By International Social Service, the Global Social Work Organization
ISS - 100 Years : Continuing the Journey: Exploring the 1959 Declaration of the Rights of the Child (2/3)

Continuing the Journey: Exploring the 1959 Declaration of the Rights of the Child (2/3)

In this second part, we delve into the 1959 Declaration of the Rights of the Child, a pivotal document born out of the post-World War II era. It emerged from concerted efforts to reshape international discourse concerning children’s rights, well-being, and protection. From its inception to its eventual endorsement by the United Nations, the Declaration stands as a testament to humanity’s enduring commitment to safeguarding the rights and dignity of every child.


Following World War II, there was a concerted effort to establish and strengthen international organisations, notably the United Nations (UN). In 1945, two years after the creation of the United Nations Relief and Rehabilitation Administration (UNRRA) by 44 heads of state as a transitional administrative body, the UN was formally established during the San Francisco Conference. The UN aimed to promote international cooperation, peace, and security among nations. This included the creation of various specialised agencies within the UN system to address issues such as health, education, and human rights.

In 1946, discussions began to have the UN adopt the 1924 Geneva Declaration of the Rights of the Child,  leading to the creation of the United Nations International Children’s Emergency Fund, known today as UNICEF. By 1950, a draft was prepared, but its presentation to the Assembly was delayed until 1957. Debate ensued over the necessity of a separate Declaration of the Rights of the Child alongside the Declaration of Human Rights. Eventually, on 20 November 1959, the UN General Assembly adopted the Declaration of the Rights of the Child, drawing from the structure and contents of the 1924 Declaration. It set out ten principles of fundamental rights for “a happy childhood”, recognizing that the child “by reason of his physical and mental immaturity, needs special safeguards and care, including appropriate legal protection, before as well as after birth”. The endorsement of the Declaration of the Rights of the Child by the Third Commission of the UN Assembly marked a significant milestone in international child welfare efforts. Since then, every year on 20 November, the United Nations celebrates International Children’s Rights Day.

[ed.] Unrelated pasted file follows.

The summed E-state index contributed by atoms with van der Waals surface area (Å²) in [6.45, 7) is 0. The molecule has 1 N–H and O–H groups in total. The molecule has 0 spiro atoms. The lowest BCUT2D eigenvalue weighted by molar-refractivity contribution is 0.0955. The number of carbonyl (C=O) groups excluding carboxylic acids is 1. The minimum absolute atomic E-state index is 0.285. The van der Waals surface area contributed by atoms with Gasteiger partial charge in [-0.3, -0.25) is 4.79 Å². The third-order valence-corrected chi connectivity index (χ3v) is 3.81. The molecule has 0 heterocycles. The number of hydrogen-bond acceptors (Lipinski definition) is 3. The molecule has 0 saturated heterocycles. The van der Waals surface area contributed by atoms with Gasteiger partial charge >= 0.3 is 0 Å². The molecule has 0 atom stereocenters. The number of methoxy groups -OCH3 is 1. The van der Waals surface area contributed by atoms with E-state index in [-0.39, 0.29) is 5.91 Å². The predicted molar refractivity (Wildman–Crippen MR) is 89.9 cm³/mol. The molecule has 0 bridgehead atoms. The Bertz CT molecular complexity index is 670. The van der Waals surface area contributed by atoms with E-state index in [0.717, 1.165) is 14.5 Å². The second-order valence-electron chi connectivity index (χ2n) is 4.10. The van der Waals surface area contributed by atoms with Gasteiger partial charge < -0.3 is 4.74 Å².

However, two crucial non-governmental organisations in the field of children’s rights were hesitant to endorse the Declaration. The Save the Children International Union (SCIU), which later transformed into the International Union for Child Welfare (IUCW), and the International Association for the Promotion of Child Welfare, merged within the IUCW in 1946, faced the dilemma of endorsing either the old 1924 Declaration or the newly adopted United Nations Declaration. In 1960, the IUCW unanimously embraced the United Nations Declaration as its charter, signaling unity and collaboration in advancing child welfare worldwide.

Though primarily declaratory in nature, this text formed the foundation of what would later become the United Nations Convention on the Rights of the Child (CRC), adopted by the United Nations General Assembly on 20 November 1989. It already included major principles such as equality and non-discrimination among all children and the imperative to always seek the best interests of the child.

Tracing the historical trajectory from post-World War II efforts to the 1959 Declaration of the Rights of the Child, we witness humanity’s evolving commitment to protect the rights and dignity of every child. In the next article, we will explore the significance of the 1989 Declaration of the Rights of the Child and the ongoing quest for advancing children’s rights in the modern era.

For more readings:

Moody, Zoe. « La fabrication internationale des droits de l’enfant : genèse de la Déclaration des Nations Unies relative aux droits de l’enfant (1946-1959) », Relations internationales, vol. 161, no. 1, 2015, pp. 65-80.

Tara Zahra, « Les enfants “perdus”, migrations forcées, entre familles et nations dans l’Europe d’après-guerre », Revue d’histoire de l’enfance “irrégulière”, 2013, 15, pp. 23-74.

Also interesting is Andrée Morier’s 1963 article about the Declaration, that you can find in the Revue Internationale de la Croix-Rouge :

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